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Long-distance runs are a great option for all training plans for runners, whether we’re a 5K, 10K or longer distance runner. Long-distance runs improve our stamina and aerobic endurance, which are also the building blocks for a runner who wants to learn to run faster over longer distances.

A long-distance run has different versions according to our regular running sessions. What one person may consider a long run may be an easy run for another. It’s usually one and a half to two times longer than our average weekly run. Once we start running longer distances, our body and brain will start feeling more comfortable, motivated and activated for long runs. We just have to focus on proper training plans.



Preparation for a long-distance run starts in our head. It’s ok to be anxious when we try a distance we’ve never run before. We can make it easier by preparing mentally for the long distance we’re going to perform.

To visualize the route we will run and picture ourself running well and finishing strong will motivate us more. We should trust our training, we can take it slow and tell ourself we can do it. A positive mindset will go a long way when the going gets tough. If we tell ourself it’s hard and you can’t do it, then we will only make it harder for ourself and we will find it much more challenging.

And this works the other way around as well, the mental toughness we get from running can help us fight stress in our daily life. If we keep focusing on the whole route, different sections, the finishing area, and to keep smiling, our brain will be much more motivated and happy to run that long distance.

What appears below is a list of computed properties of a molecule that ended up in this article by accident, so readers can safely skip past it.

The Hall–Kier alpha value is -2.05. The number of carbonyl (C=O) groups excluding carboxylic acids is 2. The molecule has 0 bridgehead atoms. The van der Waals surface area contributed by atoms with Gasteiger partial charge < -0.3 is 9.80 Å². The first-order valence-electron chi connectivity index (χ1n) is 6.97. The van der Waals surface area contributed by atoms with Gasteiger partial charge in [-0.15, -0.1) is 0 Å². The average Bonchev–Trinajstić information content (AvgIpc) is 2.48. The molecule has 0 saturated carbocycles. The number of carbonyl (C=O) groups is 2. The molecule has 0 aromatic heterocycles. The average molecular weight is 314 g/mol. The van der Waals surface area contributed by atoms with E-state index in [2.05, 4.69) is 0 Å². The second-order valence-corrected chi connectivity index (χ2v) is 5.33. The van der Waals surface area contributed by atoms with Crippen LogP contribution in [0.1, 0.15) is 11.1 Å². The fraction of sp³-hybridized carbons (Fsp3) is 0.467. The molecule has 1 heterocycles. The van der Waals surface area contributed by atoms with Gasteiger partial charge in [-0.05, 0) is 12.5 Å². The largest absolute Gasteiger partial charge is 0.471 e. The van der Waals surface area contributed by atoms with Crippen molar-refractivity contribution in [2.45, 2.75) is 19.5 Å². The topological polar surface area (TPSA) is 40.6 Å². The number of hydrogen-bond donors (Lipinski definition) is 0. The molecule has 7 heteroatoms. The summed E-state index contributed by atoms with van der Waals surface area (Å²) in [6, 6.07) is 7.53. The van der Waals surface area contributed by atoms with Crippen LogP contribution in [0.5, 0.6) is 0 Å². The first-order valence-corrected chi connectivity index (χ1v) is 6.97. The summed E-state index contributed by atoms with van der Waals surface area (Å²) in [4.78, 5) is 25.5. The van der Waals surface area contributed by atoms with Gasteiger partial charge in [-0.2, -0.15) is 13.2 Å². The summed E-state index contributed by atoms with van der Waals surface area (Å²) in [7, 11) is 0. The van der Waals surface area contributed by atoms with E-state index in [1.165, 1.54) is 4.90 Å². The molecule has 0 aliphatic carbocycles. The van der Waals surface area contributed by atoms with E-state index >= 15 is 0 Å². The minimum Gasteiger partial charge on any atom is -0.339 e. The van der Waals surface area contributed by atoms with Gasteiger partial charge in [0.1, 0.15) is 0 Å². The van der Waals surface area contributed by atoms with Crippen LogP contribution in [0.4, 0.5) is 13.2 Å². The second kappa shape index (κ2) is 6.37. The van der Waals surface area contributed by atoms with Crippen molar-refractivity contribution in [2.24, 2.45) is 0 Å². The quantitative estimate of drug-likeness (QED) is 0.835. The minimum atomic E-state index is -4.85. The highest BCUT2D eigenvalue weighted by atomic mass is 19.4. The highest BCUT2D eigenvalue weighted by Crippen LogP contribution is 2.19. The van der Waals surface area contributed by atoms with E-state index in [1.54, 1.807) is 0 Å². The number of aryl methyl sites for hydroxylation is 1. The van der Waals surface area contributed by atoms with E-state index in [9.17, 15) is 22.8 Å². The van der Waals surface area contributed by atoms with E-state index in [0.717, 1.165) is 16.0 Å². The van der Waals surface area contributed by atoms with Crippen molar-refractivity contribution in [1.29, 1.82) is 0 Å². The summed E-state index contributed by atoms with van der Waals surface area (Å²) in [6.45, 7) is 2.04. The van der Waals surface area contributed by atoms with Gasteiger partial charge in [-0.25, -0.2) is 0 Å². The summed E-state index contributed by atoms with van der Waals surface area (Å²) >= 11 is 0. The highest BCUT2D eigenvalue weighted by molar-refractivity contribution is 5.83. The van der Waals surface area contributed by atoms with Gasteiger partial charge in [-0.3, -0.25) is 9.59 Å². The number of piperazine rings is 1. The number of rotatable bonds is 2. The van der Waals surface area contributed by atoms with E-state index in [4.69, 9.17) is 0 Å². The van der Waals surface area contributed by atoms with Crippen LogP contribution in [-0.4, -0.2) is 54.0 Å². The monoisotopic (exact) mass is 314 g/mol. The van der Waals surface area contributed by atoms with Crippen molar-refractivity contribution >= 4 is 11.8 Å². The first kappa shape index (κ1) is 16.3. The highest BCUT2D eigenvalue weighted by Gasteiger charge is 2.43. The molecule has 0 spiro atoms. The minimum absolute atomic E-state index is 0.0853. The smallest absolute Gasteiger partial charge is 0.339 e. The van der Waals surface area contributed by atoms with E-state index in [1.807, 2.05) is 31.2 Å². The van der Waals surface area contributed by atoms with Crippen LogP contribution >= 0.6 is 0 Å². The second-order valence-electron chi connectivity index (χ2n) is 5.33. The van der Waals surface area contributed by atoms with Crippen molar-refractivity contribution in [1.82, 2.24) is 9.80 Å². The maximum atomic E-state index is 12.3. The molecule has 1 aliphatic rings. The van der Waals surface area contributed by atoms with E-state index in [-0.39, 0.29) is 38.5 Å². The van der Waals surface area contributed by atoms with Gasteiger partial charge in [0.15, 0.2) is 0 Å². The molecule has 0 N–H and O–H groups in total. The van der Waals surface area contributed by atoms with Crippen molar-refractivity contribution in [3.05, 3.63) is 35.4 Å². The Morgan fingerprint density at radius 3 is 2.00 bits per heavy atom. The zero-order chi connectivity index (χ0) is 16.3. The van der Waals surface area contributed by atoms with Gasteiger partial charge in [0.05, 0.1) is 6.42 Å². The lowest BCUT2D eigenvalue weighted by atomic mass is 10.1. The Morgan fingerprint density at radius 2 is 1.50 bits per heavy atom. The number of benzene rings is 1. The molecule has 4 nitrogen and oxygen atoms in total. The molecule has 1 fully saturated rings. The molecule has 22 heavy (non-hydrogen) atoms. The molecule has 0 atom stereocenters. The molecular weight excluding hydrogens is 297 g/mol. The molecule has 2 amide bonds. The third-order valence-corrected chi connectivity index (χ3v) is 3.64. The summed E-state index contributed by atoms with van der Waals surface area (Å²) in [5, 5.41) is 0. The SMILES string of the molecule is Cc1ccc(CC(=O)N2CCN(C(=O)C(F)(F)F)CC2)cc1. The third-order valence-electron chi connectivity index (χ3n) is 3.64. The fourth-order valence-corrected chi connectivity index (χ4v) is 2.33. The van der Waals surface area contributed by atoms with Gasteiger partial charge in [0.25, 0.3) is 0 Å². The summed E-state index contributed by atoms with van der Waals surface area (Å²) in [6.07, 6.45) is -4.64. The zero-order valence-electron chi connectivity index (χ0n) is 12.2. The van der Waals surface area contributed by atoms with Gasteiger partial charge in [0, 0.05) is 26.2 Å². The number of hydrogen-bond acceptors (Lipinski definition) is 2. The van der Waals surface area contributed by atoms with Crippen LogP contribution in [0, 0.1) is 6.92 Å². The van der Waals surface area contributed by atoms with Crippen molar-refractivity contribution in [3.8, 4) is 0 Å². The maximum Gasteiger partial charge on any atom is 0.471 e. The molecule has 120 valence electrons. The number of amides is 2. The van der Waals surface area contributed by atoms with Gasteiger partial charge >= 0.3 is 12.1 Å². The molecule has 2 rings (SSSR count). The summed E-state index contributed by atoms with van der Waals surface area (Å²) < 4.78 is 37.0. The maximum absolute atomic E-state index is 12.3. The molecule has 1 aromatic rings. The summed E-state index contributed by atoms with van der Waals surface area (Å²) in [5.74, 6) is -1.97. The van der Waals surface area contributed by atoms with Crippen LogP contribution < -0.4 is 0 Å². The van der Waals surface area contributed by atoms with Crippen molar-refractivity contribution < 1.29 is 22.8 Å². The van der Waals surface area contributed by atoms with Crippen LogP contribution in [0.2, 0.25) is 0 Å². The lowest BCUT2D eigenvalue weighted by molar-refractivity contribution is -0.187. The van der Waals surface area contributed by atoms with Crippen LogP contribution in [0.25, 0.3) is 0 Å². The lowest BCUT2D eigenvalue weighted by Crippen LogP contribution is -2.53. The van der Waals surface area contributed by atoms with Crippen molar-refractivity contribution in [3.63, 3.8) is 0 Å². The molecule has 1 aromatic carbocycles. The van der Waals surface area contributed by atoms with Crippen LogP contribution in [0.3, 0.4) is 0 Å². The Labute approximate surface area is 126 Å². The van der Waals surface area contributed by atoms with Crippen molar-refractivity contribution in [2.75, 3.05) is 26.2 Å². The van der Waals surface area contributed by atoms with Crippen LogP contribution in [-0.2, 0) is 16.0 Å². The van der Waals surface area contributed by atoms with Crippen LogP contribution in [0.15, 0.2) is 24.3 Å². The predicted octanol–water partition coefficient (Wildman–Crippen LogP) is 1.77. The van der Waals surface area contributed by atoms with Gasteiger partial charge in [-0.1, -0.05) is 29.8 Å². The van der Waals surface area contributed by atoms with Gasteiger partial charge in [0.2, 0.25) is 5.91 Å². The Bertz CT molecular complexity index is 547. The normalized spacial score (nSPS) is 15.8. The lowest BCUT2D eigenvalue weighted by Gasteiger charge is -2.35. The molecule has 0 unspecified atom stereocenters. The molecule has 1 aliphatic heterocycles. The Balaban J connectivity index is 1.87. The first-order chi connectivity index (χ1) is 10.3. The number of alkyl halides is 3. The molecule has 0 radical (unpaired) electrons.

We need to carb-load for our long run, as carbs provide our body with energy, so to make sure we get enough carbs before our long run is crucial.

Healthy fresh carbs can be very efficient. Oatmeal, fresh bread, bananas, dates, fruits, dried fruits, natural energy bars is a great choice of carbs, as it’s easy on the stomach.

The carb requirements of someone running for 30 minutes will vary greatly from someone running for 2-5 hours or even more when running Ultras.

As long as our stomach feels ok during the run and we can finish it, we’re on the right track. If we feel like we can’t finish our run feeling strong, then we should start increasing how much we eat. During a long run we have to make sure we can consume 30-60g of carbs/hour, and follow our body type for proper fueling. Some people will need more gels than real food and other runners the opposite. If we’re training for a race, then the nutrition and hydration on our long run should reflect what we plan to do on race day.


Our long run pace should be a slow pace we can hold for the duration of the run. We should run at a pace that would allow us to hold a conversation.

Long runs are more about the effort and simply covering the distance. If we have a specific race and goal in mind for a half-marathon, marathon, or Ultra-marathon, then this is when we can begin to think about hitting certain paces.

We should aim for 1 minute to 90 seconds slower than our planned race pace. It’s easy to overdo it in training and run too hard when we’re feeling good. It’s better to arrive at the start slightly undertrained than even as little as 1% overtrained.


If we’re running over an hour, then it may be time to start taking on calories during our run in the form of gels, chews, energy and electrolytes powders we can add to water, or nuts and dried fruits, energy bars, or even real foods for Ultra runs will provide great fueling during long runs.